max: Post-snag, DGCA to keep eye on SpiceJet 737 Max

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NEW DELHI: India has decided to mount strict surveillance on the Boeing 737 Max that fly in the country following a snag in an engine of one of these planes on December 9. The Directorate General of Civil Aviation (DGCA) has given SpiceJet — the only Indian airline operating the Max — an elaborate list of preventive measures that involve monitoring aircraft and engine performance data.
“So far seven Boeing 737 Max (of SpiceJet) were flying in India post their return to service (last month). One has been grounded following an engine snag. The other six will fly under increased regulatory surveillance. SpiceJet has been given a list of parameters to observe very closely and report if any deviation from accepted levels like oil temperature, pressure and engine vibration is noticed to us immediately,” DGCA chief Arun Kumar said.
This Thursday a Max had taken off from Mumbai for Kolkata as SG-467. One of its CFM LEAP-1B engines developed a snag and the pilots switched it off inflight. The aircraft returned to Mumbai safely on one engine.
SpiceJet, which had 13 Max in India when they were globally grounded in March 2019, had so far seen seven of those return to service (RTS) after carrying the required modifications. An initial probe into Thursday’s engine snag, say people in the know, indicates a metal chip in it had broken. Boeing and CFM are together working to examine the exact part from which the chip broke. The chip sample has been sent to a Bengaluru lab, Global Technical Centre India.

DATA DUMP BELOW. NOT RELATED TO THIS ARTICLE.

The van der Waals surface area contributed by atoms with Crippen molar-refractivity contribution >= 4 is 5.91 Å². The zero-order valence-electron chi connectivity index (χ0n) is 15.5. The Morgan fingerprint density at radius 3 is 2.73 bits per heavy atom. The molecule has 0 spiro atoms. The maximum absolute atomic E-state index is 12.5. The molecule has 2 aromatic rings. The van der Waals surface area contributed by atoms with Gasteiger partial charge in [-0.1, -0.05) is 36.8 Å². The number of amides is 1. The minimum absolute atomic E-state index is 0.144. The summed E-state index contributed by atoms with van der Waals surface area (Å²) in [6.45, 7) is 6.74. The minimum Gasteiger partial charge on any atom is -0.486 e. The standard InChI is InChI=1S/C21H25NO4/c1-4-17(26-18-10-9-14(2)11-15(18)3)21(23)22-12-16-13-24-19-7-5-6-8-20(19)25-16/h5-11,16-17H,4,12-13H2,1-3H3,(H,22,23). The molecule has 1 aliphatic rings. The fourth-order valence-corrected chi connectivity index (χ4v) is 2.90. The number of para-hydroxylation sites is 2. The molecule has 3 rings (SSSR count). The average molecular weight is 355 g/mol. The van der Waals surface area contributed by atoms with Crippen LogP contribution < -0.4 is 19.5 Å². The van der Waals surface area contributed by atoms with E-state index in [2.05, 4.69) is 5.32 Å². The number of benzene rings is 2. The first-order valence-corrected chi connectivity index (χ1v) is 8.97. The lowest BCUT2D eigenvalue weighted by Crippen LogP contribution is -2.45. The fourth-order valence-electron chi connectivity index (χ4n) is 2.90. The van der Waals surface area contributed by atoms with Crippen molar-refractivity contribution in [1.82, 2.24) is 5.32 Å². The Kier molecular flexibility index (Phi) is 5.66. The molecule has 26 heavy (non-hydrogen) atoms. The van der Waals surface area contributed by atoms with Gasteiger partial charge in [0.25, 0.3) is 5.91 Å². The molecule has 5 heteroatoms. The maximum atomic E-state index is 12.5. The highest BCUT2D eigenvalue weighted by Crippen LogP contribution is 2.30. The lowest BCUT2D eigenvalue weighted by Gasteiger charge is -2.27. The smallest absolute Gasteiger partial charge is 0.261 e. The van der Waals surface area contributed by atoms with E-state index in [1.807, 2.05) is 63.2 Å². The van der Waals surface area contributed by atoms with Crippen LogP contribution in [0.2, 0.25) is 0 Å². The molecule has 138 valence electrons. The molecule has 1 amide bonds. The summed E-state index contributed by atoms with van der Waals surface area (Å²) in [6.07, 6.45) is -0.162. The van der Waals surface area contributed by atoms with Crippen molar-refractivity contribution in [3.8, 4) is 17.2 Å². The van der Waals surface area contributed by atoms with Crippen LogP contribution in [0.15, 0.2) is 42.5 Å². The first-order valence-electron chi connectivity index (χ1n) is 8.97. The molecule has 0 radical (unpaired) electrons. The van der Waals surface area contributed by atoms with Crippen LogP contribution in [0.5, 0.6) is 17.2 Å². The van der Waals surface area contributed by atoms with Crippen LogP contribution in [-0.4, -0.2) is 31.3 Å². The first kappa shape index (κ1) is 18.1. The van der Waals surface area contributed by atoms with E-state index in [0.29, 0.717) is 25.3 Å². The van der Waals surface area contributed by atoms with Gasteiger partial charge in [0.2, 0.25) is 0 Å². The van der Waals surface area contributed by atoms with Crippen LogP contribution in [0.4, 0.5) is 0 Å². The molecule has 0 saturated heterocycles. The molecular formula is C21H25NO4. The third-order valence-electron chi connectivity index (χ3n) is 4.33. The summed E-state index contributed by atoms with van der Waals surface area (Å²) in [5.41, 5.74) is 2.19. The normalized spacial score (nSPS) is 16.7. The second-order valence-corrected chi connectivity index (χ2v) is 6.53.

Not taking any chances, the DGCA is closely examining the RTS program of the remaining six Max to ensure that this job was not done in a hurry. The regulator has asked SpiceJet to follow specific “maintenance actions” for 15 days. These include recording of hydraulic and engine oil quantity before and after each flight; visual inspection for signs of leakages of engine oil and hydraulic oil before and after each flight; recording of any variation of oil temperature and pressure indications after every flight; monitoring of engine vibration during every flight sector. Any exceedances (deviation in recoding from exceeding levels) has to be reported to the DGCA immediately.
Engine-manufacturer CFM on Friday had said in a statement to TOI that it is “aware of a technical issue that resulted in SpiceJet flight SG467, a Boeing 737 MAX airplane powered by LEAP-1B engines, to return to Mumbai shortly after takeoff on December 9. The company is coordinating with SpiceJet, Boeing, and India’s DGCA to gather data to determine the root cause of this event.” As of now, CFM is the only engine option for B737 Max.
“There are currently more than 1,460 LEAP-1B engines in service with nearly 60 operators worldwide. Through November 2021, the fleet had logged about 30 lakh engine flight hours and more than 11 lakh engine flight cycles. The first LEAP-1B-powered Boeing 737 MAX entered service on May 2017,” the CFM statement had added.

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